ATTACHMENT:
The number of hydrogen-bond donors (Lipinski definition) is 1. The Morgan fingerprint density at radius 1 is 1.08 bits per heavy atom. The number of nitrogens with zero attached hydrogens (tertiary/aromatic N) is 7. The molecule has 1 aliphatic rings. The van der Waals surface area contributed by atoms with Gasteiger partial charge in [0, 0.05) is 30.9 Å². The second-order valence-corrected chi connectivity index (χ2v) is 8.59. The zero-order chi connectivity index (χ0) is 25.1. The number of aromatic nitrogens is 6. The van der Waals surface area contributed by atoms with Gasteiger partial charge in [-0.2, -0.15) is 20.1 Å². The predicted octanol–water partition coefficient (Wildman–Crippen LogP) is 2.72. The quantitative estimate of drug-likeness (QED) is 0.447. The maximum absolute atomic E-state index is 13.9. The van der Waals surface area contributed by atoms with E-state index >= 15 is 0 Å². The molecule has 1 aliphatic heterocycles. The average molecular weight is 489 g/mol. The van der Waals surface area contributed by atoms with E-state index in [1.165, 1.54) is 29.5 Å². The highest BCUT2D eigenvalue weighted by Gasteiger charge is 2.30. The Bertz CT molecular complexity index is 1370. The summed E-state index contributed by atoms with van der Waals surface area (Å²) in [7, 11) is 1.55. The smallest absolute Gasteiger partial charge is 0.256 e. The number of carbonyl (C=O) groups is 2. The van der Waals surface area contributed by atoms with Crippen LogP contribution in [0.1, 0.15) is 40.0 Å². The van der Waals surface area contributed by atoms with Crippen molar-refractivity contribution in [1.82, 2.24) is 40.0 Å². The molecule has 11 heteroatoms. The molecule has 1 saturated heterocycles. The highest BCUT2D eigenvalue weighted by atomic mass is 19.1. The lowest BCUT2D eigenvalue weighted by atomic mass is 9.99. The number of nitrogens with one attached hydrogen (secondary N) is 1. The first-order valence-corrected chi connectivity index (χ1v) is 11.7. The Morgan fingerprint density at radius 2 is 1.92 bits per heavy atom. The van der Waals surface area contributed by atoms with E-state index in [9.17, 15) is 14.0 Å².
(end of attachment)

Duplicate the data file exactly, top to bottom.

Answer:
The number of hydrogen-bond donors (Lipinski definition) is 1. The Morgan fingerprint density at radius 1 is 1.08 bits per heavy atom. The number of nitrogens with zero attached hydrogens (tertiary/aromatic N) is 7. The molecule has 1 aliphatic rings. The van der Waals surface area contributed by atoms with Gasteiger partial charge in [0, 0.05) is 30.9 Å². The second-order valence-corrected chi connectivity index (χ2v) is 8.59. The zero-order chi connectivity index (χ0) is 25.1. The number of aromatic nitrogens is 6. The van der Waals surface area contributed by atoms with Gasteiger partial charge in [-0.2, -0.15) is 20.1 Å². The predicted octanol–water partition coefficient (Wildman–Crippen LogP) is 2.72. The quantitative estimate of drug-likeness (QED) is 0.447. The maximum absolute atomic E-state index is 13.9. The van der Waals surface area contributed by atoms with E-state index >= 15 is 0 Å². The molecule has 1 aliphatic heterocycles. The average molecular weight is 489 g/mol. The van der Waals surface area contributed by atoms with E-state index in [1.165, 1.54) is 29.5 Å². The highest BCUT2D eigenvalue weighted by Gasteiger charge is 2.30. The Bertz CT molecular complexity index is 1370. The summed E-state index contributed by atoms with van der Waals surface area (Å²) in [7, 11) is 1.55. The smallest absolute Gasteiger partial charge is 0.256 e. The number of carbonyl (C=O) groups is 2. The van der Waals surface area contributed by atoms with Crippen LogP contribution in [0.1, 0.15) is 40.0 Å². The van der Waals surface area contributed by atoms with Crippen molar-refractivity contribution in [1.82, 2.24) is 40.0 Å². The molecule has 11 heteroatoms. The molecule has 1 saturated heterocycles. The highest BCUT2D eigenvalue weighted by atomic mass is 19.1. The lowest BCUT2D eigenvalue weighted by atomic mass is 9.99. The number of nitrogens with one attached hydrogen (secondary N) is 1. The first-order valence-corrected chi connectivity index (χ1v) is 11.7. The Morgan fingerprint density at radius 2 is 1.92 bits per heavy atom. The van der Waals surface area contributed by atoms with E-state index in [9.17, 15) is 14.0 Å².